Capital Planning & Space Management

Seismic Safety Policy Implementation Update

Section 1


The University of California has a long history of addressing earthquake safety, with a seismic safety policy in place since 1975. The policy was created to provide an enhanced level of earthquake safety for students, employees, and the public who occupy university facilities. All structures, including those at UCI, meet applicable California building codes in effect at the time of their construction or renovation. The UC system goes beyond these requirements by proactively retrofitting buildings for seismic improvement.

Over the years, UCI has invested millions of dollars in improving the safety of our buildings. By 2012, UCI had retrofitted and upgraded, or demolished 77 buildings on the campus and Medical Center as a seismic improvement effort.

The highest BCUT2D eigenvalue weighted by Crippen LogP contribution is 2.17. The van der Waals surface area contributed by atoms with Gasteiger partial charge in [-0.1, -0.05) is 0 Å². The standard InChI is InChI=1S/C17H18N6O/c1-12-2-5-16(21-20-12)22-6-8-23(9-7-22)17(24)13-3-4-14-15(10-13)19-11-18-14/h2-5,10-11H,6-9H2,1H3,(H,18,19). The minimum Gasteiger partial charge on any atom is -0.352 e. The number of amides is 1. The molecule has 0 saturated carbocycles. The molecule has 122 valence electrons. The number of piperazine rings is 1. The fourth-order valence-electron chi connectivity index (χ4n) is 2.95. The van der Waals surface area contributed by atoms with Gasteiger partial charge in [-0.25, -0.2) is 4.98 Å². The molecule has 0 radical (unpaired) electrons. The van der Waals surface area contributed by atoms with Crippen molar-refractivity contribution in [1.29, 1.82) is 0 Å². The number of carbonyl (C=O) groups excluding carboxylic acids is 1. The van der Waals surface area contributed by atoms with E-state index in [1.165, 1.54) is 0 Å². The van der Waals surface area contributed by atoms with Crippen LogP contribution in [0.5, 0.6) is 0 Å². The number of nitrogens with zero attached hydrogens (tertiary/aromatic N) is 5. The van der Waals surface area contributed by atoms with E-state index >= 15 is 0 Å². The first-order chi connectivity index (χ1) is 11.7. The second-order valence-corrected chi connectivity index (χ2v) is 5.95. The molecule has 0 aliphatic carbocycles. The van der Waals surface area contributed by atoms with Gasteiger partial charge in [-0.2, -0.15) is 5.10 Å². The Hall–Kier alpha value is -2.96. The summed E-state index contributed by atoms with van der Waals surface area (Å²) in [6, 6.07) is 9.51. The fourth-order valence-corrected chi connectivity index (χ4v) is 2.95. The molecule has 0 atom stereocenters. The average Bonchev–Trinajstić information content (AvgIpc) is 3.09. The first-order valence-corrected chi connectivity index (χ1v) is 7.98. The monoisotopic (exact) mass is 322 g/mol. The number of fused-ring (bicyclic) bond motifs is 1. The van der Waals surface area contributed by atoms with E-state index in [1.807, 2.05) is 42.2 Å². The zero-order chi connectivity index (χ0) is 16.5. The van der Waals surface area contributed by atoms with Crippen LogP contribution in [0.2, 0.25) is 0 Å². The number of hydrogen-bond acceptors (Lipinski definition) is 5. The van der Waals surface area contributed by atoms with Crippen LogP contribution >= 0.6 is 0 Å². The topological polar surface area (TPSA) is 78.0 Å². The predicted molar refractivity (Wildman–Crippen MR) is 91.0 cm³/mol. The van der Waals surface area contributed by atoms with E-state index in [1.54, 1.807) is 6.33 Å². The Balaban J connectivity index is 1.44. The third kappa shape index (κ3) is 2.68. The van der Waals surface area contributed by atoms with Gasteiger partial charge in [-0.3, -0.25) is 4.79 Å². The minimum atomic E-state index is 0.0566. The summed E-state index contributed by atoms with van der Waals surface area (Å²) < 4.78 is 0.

In 2017, the University of California issued an updated policy on Seismic Safety, which recognized the latest advances in geotechnical engineering and seismology. This policy requires that all UC buildings be evaluated using stricter seismic standards than in the past. Buildings subsequently deemed to require seismic improvement must be either retrofitted, demolished or vacated by the end of 2030. The upgrades during the next decade will take UC structures beyond what is currently required by state and local building authorities.

Where is UCI with this process?